[I]magine a government tracking everywhere you walked over the past month without your permission or knowledge. Imagine a database of everyone who attended a political rally that constitutes the very essence of free speech. Imagine the stores of a shopping mall using facial recognition to share information with each other about each shelf that you browse and product you buy, without asking you first. This has long been the stuff of science fiction and popular movies—like “Minority Report,” “Enemy of the State,” and even “1984”—but now it’s on the verge of becoming possible. 

The New York Times recently reported that the Chinese government is using a massive facial recognition platform to “track and control the Uighurs,” a Muslim minority.5 
New Hampshire is one of the few states comprehensively addressing the collection of biometric data. In most instances, the state is prohibited from collecting and storing this information, and it has banned the use of facial recognition technology through the use of body-worn cameras. The state prohibits the sharing of driver’s license data, including facial images, with the federal government “for the purpose of creating or enhancing a federal identification database.”6 However, the legislature is currently considering how commercial entities may use facial recognition technology.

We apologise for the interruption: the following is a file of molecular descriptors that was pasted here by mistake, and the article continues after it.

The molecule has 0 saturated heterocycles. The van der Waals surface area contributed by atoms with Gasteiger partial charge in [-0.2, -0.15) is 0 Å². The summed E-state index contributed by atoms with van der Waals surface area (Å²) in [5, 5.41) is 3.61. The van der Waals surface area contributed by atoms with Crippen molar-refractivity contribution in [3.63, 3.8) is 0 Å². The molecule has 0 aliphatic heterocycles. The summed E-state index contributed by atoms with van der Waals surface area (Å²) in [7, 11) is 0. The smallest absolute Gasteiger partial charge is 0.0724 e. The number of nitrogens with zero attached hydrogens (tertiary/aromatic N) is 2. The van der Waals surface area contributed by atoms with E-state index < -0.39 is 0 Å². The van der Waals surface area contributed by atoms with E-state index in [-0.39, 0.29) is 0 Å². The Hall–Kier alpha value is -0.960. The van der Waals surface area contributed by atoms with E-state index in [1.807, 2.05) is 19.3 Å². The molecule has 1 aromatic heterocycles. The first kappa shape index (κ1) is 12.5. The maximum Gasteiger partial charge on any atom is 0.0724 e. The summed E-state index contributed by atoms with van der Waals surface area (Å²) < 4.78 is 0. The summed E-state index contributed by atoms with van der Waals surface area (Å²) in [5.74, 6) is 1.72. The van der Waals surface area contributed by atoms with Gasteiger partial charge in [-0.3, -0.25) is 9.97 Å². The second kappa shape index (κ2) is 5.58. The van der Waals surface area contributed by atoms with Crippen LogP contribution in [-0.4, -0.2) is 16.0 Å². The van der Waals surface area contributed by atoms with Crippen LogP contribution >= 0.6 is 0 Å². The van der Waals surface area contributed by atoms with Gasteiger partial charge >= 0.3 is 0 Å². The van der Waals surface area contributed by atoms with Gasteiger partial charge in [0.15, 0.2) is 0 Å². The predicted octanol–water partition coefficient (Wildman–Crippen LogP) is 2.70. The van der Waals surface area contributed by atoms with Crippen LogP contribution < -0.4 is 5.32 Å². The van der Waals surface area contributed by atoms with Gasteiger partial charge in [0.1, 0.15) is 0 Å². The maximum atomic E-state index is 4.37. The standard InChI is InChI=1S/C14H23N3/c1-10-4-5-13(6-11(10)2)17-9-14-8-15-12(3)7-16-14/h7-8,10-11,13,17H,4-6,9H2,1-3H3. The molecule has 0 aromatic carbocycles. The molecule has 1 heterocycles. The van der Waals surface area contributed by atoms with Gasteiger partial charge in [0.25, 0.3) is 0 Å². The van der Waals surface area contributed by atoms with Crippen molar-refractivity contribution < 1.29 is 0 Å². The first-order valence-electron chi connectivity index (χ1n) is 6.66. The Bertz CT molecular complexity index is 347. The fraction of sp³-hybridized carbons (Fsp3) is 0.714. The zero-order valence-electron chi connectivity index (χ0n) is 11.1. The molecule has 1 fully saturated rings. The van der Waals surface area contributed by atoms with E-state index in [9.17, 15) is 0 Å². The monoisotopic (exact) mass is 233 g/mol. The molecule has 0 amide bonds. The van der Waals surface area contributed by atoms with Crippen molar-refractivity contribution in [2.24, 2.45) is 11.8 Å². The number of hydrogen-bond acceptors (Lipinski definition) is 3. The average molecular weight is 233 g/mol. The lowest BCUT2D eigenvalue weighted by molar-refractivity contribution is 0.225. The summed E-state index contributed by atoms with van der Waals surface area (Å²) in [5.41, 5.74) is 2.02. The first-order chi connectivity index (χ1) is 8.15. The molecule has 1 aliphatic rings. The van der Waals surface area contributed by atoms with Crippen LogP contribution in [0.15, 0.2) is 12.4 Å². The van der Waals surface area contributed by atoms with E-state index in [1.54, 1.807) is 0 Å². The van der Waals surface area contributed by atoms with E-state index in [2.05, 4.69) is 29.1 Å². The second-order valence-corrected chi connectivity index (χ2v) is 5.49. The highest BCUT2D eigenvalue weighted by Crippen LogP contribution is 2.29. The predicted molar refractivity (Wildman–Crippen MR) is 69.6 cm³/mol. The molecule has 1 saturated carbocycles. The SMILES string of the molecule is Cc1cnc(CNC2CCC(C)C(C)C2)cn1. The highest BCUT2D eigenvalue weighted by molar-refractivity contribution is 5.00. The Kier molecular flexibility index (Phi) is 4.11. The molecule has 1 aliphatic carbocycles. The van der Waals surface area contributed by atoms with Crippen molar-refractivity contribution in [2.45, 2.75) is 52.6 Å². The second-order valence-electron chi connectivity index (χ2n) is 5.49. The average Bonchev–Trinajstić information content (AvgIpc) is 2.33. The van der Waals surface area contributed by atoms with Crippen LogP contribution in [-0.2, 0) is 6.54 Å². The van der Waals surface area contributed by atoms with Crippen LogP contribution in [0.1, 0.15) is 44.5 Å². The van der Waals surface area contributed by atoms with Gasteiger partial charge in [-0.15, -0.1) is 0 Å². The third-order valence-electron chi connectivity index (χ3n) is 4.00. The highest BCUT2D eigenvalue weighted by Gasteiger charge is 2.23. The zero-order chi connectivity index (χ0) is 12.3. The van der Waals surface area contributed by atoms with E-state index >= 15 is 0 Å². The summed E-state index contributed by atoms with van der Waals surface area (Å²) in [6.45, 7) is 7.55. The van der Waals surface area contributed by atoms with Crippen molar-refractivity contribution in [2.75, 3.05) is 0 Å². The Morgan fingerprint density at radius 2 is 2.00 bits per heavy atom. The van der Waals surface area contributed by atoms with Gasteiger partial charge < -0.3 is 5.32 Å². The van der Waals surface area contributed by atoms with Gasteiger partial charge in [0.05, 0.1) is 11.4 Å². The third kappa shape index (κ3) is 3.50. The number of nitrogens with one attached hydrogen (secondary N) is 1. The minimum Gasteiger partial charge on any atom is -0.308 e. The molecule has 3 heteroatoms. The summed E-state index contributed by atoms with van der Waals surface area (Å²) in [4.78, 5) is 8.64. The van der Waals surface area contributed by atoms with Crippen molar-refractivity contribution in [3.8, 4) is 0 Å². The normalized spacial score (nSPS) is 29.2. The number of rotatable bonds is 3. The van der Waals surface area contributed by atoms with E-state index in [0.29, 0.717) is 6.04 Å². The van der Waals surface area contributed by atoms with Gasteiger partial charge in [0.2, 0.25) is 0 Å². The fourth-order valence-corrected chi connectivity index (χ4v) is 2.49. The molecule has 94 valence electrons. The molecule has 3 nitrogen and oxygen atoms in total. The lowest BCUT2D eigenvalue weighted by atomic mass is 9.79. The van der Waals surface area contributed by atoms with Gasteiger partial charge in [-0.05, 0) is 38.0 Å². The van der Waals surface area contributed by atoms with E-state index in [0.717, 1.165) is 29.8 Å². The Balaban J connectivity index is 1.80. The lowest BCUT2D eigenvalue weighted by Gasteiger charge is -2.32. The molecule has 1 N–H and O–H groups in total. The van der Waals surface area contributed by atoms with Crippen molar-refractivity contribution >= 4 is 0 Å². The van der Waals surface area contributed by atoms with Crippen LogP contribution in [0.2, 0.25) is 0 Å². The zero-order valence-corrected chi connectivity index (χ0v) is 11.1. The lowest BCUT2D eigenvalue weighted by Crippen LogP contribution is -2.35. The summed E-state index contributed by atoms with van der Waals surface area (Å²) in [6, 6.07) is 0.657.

A discussion among law enforcement, policymakers, and the public seems imperative as the use of facial recognition technology continues to expand.


  1. The Use of Facial Recognition Technology by Government Entities and the Need for Oversight of Government Use of This Technology upon Civilians: Hearings before the Committee on Oversight and Reform, U.S. House of Representatives, 116th Cong. 3 (2019) (Testimony of Kimberly Del Greco).
  2. Catie Edmonson, “ICE Used Facial Recognition to Mine State Driver’s License Databases,” New York Times, July 7, 2019.
  3. All data comparisons in this brief but one are statistically significant at p-values .05 or lower. The exception was in comparing “who one voted for” and his or her willingness to share data to “advance active FBI investigations.” This one data comparison approached significance at the .09 level but was not significant.